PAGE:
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United States Department of Agriculture

Agricultural Research Service

A New Way for Chicken To Come Clean

 

A New Way for Chicken To Come Clean

 

Former Agricultural Research Service (ARS) agricultural engineer Andra Dickens and microbiologist Arthur Hinton, Jr., tested a new chemical solution that reduces enteric pathogen counts in poultry.

The scientists, from the Richard B. Russell Agricultural Research Center in Athens, Georgia, tested the chemical, known as Safe2O Poultry Wash, for its inventor, Mionix Corp., a biotechnology company based in California. Dickens recently retired from the lab.

When used as a prechill application, Safe2O reduced numbers of Salmonella, Campylobacter, E. coli, and Listeria. Used as a postchill treatment, it increased the shelf life of wings by 3 days.

Safe2O is a low-pH, calcium sulfate-based solution composed of Generally Recognized As Safe chemicals. It has been approved by both the U.S. Food and Drug Administration (FDA) and USDA's Food Safety and Inspection Service (FSIS) for use as a prechill treatment for broilers. FDA has also approved it as a postchill treatment, and FSIS is currently reviewing it for that use. Tests have revealed that Safe2O is more effective as a postchill treatment.

Dickens and Hinton have also tested the solution for a Texas-based poultry producer, Pilgrim's Pride. Safe2O was sprayed both prechill, with an inside/outside washer, and postchill. Not only were pathogens reduced, especially Salmonella, Campylobacter, and Listeria, but the number of spoilage microorganisms was also decreased. Shelf life of wings was extended to 9 days when the meat was sprayed postchill.

Since the chemical could be used prechill with an inside/outside washer, processors would not have to retool any of their current machinery or procedures.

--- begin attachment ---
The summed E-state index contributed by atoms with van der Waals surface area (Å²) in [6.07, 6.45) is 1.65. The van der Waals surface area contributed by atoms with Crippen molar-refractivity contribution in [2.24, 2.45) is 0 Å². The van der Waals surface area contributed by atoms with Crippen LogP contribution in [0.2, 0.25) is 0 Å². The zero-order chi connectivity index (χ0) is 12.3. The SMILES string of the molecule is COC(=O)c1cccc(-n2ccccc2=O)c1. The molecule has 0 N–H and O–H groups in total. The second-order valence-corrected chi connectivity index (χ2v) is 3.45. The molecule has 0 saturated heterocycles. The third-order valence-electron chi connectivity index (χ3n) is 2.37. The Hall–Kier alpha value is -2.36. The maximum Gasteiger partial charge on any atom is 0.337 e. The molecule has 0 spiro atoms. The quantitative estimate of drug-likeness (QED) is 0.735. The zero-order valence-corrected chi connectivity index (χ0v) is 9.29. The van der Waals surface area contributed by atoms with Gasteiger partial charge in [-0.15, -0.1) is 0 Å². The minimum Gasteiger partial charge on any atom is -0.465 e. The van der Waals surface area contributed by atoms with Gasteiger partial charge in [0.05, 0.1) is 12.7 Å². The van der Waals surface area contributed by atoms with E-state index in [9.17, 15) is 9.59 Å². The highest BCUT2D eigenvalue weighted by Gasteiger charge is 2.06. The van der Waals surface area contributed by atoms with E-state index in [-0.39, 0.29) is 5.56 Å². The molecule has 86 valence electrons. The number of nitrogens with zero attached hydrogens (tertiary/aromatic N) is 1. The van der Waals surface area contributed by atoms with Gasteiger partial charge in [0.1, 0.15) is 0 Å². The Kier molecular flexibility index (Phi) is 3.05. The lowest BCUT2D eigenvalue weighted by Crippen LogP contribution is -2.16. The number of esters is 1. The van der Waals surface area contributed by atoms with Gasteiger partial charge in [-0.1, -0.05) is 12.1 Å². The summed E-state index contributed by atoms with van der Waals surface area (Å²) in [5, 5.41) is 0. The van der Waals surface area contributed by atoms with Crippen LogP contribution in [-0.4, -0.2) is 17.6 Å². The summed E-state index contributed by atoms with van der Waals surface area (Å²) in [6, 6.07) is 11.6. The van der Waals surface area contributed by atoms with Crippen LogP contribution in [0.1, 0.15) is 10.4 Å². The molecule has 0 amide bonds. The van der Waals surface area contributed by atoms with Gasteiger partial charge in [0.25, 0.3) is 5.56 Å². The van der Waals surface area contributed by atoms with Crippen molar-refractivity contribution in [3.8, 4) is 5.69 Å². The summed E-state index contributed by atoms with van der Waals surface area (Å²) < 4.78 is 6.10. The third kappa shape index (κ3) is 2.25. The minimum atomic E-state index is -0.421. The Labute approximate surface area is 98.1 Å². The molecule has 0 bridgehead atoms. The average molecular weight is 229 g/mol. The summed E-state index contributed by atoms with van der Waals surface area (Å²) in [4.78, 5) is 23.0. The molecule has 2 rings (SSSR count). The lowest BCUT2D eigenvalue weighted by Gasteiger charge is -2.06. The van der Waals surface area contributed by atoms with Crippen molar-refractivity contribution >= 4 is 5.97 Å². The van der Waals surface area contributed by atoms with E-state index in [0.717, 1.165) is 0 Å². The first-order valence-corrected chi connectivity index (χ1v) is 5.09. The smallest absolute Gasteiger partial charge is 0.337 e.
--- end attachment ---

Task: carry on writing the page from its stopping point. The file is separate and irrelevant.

Safe2O can be used with less water than another common pathogen reducer, trisodium phosphate (TSP), and poses fewer environmental concerns.

"Some processing plants spray carcasses with an 8- to 12-percent TSP solution to remove fecal material and associated microorganisms before chilling," says Dickens. "The higher pH produced by TSP requires the chiller water to be treated with acid to bring the water back to a pH level at which bactericidal activity of the chlorine in the water can be effective. But then the phosphates from the overflow water must be removed before entering the sewer system in most municipalities.

"Safe2O could be a viable alternative to TSP without the problems associated with phosphate disposal and reacidification of the chiller water."—By Sharon Durham, Agricultural Research Service Information Staff.

Arthur Hinton, Jr., is in the USDA-ARS Poultry Processing and Meat Quality Research Unit, Richard B. Russell Agricultural Research Center, 950 College Station Rd., Athens, GA 32604; phone (706) 546-3621, fax (706) 546-3633.

"A New Way for Chicken To Come Clean" was published in the October 2004 issue of Agricultural Research magazine.

 

Last Modified: 2/26/2014
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